Expansion plans

According to the PEA by P&E Mining Consultants, development will be phased starting at 540 tpd, increasing to 800 tpd in 2020 and jumping to 1,400 tpd by 2021 as resources in the nearby Middle Zone are incorporated into the mine plan. The gravity circuit allows most of the gold to be processed into doré bars on site, but the sulfide concentrates from flotation require processing elsewhere for now.

“We have to ship the concentrate to a third party (Glencore’s Horne smelter in Rouyn-Noranda, Quebec), so we want to get a (federal) permit to expand to 1,400 tpd and add a cyanide circuit,” said Roman. “But if we had tried to do that from day one, the process would have taken more than five years.”

Gold that is not recovered in the gravity circuit at the mine is trucked as a concentrate for further processing at the Horne smelter in Rouyn-Noranda, Quebec. Courtesy of Harte Gold

Securing impact and benefits agreements (IBAs) with First Nations groups in the area also dragged on. “The government has opened a Pandora’s box and there are no rules for us to follow,” said Roman about the industry’s obligations to Indigenous groups. “The structure needs to be updated with some sort of guideline to reflect what companies and First Nations are trying to achieve. Put a time limit on it so that contractors and employees are not standing by.”

In May 2018 Harte signed an IBA with the Pic Mobert First Nation that provides a four per cent net profits interest as well as options to purchase 500,000 common shares of Harte at $0.40 for a period of five years. The company has a separate agreement with the Pic River Nation to provide environmental monitoring.

Sugar Zone has a mine life of 11 years and employs about 200 people from the nearby communities of White River, Hornepayne, Matheson and Wawa. The company has built temporary housing with a central kitchen in White River and buses those employees to and from the site 25 kilometres to the northeast.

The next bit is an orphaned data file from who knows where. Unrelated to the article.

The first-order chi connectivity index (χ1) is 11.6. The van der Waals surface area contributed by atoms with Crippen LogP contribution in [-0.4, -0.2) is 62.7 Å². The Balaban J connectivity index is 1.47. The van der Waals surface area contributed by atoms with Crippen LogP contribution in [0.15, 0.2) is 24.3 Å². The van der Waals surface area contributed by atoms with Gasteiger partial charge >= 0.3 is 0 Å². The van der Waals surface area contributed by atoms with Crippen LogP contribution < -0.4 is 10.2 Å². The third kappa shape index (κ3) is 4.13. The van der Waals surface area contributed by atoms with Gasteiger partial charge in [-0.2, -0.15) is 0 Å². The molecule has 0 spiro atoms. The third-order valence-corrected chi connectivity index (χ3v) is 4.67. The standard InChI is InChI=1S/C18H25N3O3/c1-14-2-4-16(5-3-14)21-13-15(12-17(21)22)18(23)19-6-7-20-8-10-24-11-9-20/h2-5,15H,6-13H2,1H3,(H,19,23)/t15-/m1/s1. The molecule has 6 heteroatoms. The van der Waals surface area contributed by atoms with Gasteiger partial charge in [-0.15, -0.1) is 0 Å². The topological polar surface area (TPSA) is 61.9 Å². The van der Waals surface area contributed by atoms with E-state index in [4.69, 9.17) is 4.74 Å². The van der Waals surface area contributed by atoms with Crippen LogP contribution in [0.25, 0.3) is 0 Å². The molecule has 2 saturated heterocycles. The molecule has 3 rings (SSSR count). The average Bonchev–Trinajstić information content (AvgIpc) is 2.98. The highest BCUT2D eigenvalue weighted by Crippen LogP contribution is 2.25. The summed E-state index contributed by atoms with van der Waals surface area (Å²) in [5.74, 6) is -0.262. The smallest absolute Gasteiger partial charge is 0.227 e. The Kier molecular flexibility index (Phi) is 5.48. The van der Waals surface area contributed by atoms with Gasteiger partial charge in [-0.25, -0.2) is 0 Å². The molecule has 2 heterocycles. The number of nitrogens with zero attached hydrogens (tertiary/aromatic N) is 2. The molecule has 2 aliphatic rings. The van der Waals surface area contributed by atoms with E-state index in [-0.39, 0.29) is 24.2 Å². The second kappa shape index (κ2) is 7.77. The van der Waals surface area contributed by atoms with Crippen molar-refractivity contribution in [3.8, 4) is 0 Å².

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 Harte has chosen to use longitudinal longhole retreat stoping at a total operating cost of $128 per tonne processed. The company is targeting the lower grade Sugar Zone North and South ramp stopes first before reaching the higher grade stopes below, so the average diluted grade over the first 18 months of production will be 5.5 gpt.

Sugar Zone is a mesothermal gold deposit located in a shear zone within the Dayohessarah greenstone belt. Gold is associated with silica-sulfide-potassic alteration and occurs in quartz veins and stringers predominantly associated with porphyry sills, contact zones and mafic metavolcanics.

Harte will release a new resource estimate for Sugar Zone early next year and will continue exploration to extend known zones of mineralization and look for new pockets along the 83,850-hectare land package that straddles the belt. The company has recently started drilling about 1,500 metres below surface – 500 metres below Sugar Zone’s current inferred resources – to test continuity of mineralization down dip.

Roman likens the geology of Sugar Zone to the Hemlo deposit and other deposits in the western Abitibi, where operators started mining mineralized shoots at surface before finding higher grade ore much deeper underground. “It’s expensive to drill deep holes, but we’ll see what we can do to minimize the cost by using downhole [induced polarization] and structural geology.”

Sugar Zone will provide a much-needed economic boost to northern Ontario and has the potential to expand significantly in the coming years, but its path to development required exceptional levels of perseverance. When Harte finally opened the mine on Oct. 24, 2018, Premier Doug Ford called the event a “signal to the world that Ontario is open for business,” but for Roman it is just one hard-won milestone on the road to bringing the project to its full potential.




Mineral Resource Estimate*

Indicated: 2,6 MT 8.52 g/t 714,000 oz gold

Inferred: 3,6 MT 6.59 g/t 760,800 oz gold

The company plans to release an updated resource estimate in early 2019.

First gold pour: Oct. 15, 2018

General manager: Steve Ball

Phase 1 – 2018

Mining rate: 540 tpd

Phase 2 – 2020**

Mining rate: 800 tpd

Production: 75,000 oz/yr

Phase 3 – 2021**

Mining rate: 1,400 tpd

Production: 106,000 oz/yr

*as of Feb. 2018

**Projections based on May 2018 PEA